Victor Frankl: Our Search for Meaning


From DAVE SMITH
To Be Of Use

Internationally renowned psychiatrist Viktor Frankl, who endured years of unspeakable horror in Nazi death camps, wrote this in his groundbreaking book Man’s Search for Meaning:

I published a study devoted to a specific type of depression I had diagnosed in cases of young patients suffering from what I called “unemployment neurosis.” And I could show that this neurosis really originated in a twofold erroneous identification: being jobless was equated with being useless, and being useless was equated with having a meaningless life.

Consequently, whenever I succeeded in persuading the patients to volunteer in youth organizations, adult education, public libraries, and the like — in other words, as soon as they could fill their abundant free time with some sort of unpaid but meaningful activity — their depression disappeared although their economic situation had not changed and their hunger was the same.

Frankl developed “logotherapy.” Logos is a Greek word that denotes “meaning,” and his therapy was based on the “striving to find a meaning in one’s life,” which he felt was “the primary motivational force in man.” What matters is “not the meaning of life in general, but rather the specific meaning of a person’s life at a given moment. … Everyone has his own specific vocation or mission in life to carry out a concrete assignment which demands fulfillment. Therein he cannot be replaced, nor can his life be repeated. Thus, everyone’s task is as unique as is his specific opportunity to implement it… The more one forgets himself — by giving himself to a cause to serve or another person to love — the more human he is and the more he actualizes himself … self-actualization is possible only as a side-effect of self-transcendence.”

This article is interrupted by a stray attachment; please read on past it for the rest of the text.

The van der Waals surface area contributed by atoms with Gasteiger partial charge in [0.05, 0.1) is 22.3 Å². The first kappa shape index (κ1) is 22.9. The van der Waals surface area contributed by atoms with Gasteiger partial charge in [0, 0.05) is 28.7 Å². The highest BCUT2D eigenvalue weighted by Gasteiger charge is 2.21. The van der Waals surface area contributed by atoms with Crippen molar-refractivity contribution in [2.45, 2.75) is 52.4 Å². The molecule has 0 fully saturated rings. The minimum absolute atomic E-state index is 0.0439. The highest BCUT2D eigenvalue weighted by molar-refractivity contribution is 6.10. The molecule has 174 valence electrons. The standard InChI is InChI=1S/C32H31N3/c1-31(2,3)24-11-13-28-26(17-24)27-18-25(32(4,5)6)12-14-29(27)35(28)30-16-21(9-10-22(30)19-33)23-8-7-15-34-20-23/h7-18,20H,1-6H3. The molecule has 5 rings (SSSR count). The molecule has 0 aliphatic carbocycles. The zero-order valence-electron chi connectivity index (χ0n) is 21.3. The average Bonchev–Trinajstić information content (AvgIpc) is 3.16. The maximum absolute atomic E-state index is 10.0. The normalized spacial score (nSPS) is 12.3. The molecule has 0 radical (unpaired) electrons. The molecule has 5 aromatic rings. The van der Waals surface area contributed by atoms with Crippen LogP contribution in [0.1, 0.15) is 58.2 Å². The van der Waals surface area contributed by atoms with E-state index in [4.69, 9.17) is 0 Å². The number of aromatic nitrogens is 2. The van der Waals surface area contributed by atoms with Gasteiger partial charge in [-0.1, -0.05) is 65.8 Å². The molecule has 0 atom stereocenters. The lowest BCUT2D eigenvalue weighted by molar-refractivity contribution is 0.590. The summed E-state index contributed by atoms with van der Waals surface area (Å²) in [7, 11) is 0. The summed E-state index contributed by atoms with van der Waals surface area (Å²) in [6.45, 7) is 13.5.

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More from Man’s Search For Meaning (1959)

Man’s search for meaning is the primary motivation in his life and not a “secondary rationalization” of instinctual drives. This meaning is unique and specific in that it must and can be fulfilled by him alone; only then does it achieve a significance which will satisfy his own will to meaning. There are some authors that contend that “meanings and values” are nothing but defense mechanisms, reaction formations, and sublimations.” But as for myself I would not be willing to live merely for the sake of my “defense mechanisms,” nor would I be willing to die merely for the sake of my “reaction formations.” Man, however, is able to live and even to die for the sake of his ideals and values!
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Ultimately, man should not ask what the meaning of life is, but rather he should realize that it is he who is asked. In a word, each man is questioned by life; and he can only answer to life by answering for his own life; to life he can only respond by being responsible… The more one forgets himself—by giving himself to a cause to serve or another person to love—the more human he is and the more he actualizes himself. What is called self-actualization is not an attainable aim at all, for the simple reason that the more one would strive for it, the more he would miss it. In other words, self-actualization is possible only as a side-effect of self-transcendence.
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[Frankl goes on to explain the three different ways to find meaning in life. Man's Search for Meaning, and a more recent book, Man's Ultimate Search for Meaning, are currently in print.]

See also: Viktor Frankl – Holocaust Survivor

…and Viktor Frankl: Why Have Ideals?
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